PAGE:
After the race I had a bit of the provided chili and beer, changed into a dry jersey and base layer, talked to people for a bit, then headed back out for another ride. I tried to cover all of the groomed trails which weren’t included in the race route, and except for one small connector I believe I succeeded. This ride was much slower paced, and just… wonderful. After the social, near-vomiting, fast-paced excitement of the race it was exactly what I needed. During the times I stopped I was amazed at just how comfortable I felt being out there in the woods, a couple of miles from my car, alone. It just felt… right.

The drive to Hanson Hills was slightly shorter than heading to Ray’s, and the money raised is to go towards establishing a full-time fatbike route at Hanson Hills next year. The race fee was a slightly-high $50, but I’m willing to pay that to help kickstart more professionally groomed fatbike routes. If next year there’s a place where I can go to get in 3+ solid hours of outdoor riding on beautiful offroad surfaces like this that’s only about three hours away, I’ll do it. I hope this happens.

I’m really glad I went.

The Strava postings of today’s rides can be found here: the race, the ride.

Here’s some photos from the race (all taken by Justin Andre): 1 · 2 · 3 · 4

Here are the photos that I took while poking around post-race: 1 · 2 · 3 · 4

Fat Head’s Trail Head Pale Ale

 

This past Tuesday I headed down to Ray’s in Cleveland for some mountain biking. As per usual this was a fun time, and afterward we went out to one of the local breweries for food. Having to drive back home I only had one beer (a nice IPA), and brought back this growler of Trail Head Pale Ale from Fat Head’s Brewery and Saloon (Beeradvocate).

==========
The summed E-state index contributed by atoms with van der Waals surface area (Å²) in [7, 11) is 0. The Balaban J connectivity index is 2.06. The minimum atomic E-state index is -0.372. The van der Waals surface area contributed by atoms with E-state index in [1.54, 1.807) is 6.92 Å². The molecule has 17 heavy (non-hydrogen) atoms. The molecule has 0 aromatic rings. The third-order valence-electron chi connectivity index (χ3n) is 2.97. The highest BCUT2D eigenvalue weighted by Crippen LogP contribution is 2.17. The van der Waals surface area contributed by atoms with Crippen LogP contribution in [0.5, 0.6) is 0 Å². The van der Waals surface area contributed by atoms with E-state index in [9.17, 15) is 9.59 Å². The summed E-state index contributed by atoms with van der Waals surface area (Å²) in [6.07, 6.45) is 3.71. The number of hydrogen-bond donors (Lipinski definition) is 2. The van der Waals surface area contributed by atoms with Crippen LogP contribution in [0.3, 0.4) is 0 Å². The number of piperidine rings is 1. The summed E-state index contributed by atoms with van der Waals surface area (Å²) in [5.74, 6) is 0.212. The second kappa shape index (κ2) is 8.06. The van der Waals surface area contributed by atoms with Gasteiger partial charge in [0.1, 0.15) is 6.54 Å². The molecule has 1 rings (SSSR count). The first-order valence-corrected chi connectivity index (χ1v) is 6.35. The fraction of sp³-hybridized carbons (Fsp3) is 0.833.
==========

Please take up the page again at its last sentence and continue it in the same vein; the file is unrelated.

I have a strong, visceral dislike for this company’s logo and branding, but they make some tasty beer and food. The served portions on the food are a bit ridiculous (one appetizer is easily enough for five people and the sandwiches — Headwiches — are good for two), but it’s very worth stopping at. It also happens to be just off of a highway on the way back to Michigan which is a nice plus.

First Ride of the Year from Home

It’s pretty common for me to start from home for bike rides, and in previous years I’d done a number of winter rides which set out from home, over to River Bends or so, and back. With the abnormally heavy snow falls of 2013/2014 my first from-home ride didn’t take place until today, March 2nd.